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Music Text

German text by Paul Gerhardt (1607-76), based on 'Salve, caput cruentatum' (14th century), trans. Robert Bridges (1844-1930) (L,E,G)


Optional percussion*Timpani-Sanctus Bells-Tubular Bells (C4, Aflat4, Bflat4, Eflat5)-Gongs (Eflat4, F4, G4)-Bass Drum
*1 or 2 players; any or all of the above instruments

Abbreviations (PDF)


Boosey & Hawkes

This work is available from Boosey & Hawkes for the world.

World premiere of version
Wells Cathedral, Somerset
Jeremy Woodhouse, organ / Bath Camerata / Nigel Perrin
Repertoire Note

Choral level of difficulty: 4 (5 greatest)

MacMillan’s St John Passion is one of his major works and was written in 2007 to celebrate Sir Colin Davis’ 80th birthday. Later, at the suggestion of Nigel Perrin, he sanctioned the extraction from the work of five movements which he wrote ‘stand on their own and are effective as ‘motets’ with organ accompaniment’. The premiere was given by the Bath Camerata in Wells Cathedral April 2014.

The Passion ends with a quotation from Bach’s St Matthew Passion and this Sequence opens with the Passion Chorale. The first movement after this Astiterunt reges terrae flings us into immediate drama with huge organ chords, and in the original work massive timpani strokes. This is a short virtuoso movement for the singers which needs complete confidence to do it justice. Judas, Mercator pessimus follows and we have the dramatic choral shouts of ‘Judas’ (the Seven Last Words has similar outbursts) in this unaccompanied movement for eight voice parts until the very end when the organ rumbles in with a quiet pedal note before the manuals spark into action with a series of demi-semiquaver runs. Peccantem me quotidie, the third movement, begins softly and contrapuntally, getting gradually quicker and then slowing into ‘miserere mei Deus’ which has a stupendous ‘et salva me’ (save me) which is repeated twice more to conclude the movement. Crucifixus etiam pro nobis proceeds in long, slow, quiet chords while the organist ‘provides support for the choir while playing quasi-improvised obbligato on various string and soft reed stops’. Finally, the Stabat Mater is a moving conception where two elements combine: a canonic ‘Stabat mater’ with all MacMillan’s familiar ornamental triplets and grace notes, and, surrounding this, a slow recitation of ‘Lully lulla, My dear darling’ which grows into hummed and open-mouthed singing, and finally there is a quotation from the Passion Chorale which ends the work.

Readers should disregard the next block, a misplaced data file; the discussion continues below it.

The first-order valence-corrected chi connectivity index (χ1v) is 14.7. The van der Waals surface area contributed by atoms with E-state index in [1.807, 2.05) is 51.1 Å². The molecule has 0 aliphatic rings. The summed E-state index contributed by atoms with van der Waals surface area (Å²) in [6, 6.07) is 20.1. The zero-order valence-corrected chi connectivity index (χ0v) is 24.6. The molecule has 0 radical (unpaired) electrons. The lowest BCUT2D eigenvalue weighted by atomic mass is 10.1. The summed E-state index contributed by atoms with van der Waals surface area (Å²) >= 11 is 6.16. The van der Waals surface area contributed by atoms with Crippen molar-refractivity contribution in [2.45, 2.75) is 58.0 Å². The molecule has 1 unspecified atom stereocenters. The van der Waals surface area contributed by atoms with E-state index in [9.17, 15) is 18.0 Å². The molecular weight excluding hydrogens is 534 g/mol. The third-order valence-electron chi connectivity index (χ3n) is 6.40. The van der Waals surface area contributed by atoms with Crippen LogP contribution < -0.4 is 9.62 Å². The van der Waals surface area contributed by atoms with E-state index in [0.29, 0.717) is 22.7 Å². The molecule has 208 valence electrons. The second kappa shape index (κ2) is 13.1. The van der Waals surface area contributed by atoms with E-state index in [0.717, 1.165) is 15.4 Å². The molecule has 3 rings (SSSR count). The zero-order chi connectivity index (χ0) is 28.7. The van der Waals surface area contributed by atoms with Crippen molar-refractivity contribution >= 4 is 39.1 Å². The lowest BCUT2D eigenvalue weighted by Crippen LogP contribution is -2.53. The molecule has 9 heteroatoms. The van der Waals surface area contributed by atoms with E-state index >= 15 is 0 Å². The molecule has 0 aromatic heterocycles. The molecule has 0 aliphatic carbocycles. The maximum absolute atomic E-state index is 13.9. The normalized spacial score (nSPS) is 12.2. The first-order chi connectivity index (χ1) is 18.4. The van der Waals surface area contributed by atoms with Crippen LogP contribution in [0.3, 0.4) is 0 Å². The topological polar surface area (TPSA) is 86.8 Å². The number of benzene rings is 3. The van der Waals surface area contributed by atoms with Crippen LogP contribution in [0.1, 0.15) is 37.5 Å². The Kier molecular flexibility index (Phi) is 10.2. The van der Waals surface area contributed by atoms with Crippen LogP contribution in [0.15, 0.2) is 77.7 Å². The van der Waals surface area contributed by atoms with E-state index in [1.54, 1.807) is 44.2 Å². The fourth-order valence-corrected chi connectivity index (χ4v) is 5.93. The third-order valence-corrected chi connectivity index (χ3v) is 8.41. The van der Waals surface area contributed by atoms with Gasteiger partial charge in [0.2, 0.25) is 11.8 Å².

This Sequence is a highly successful extraction from the large-scale Passion and makes a very moving concert piece for Holy Week. It is a very challenging undertaking and will only be attempted by accomplished choirs, but there are many of these and they would do well to investigate this moving sequence.

Repertoire Note by Paul Spicer


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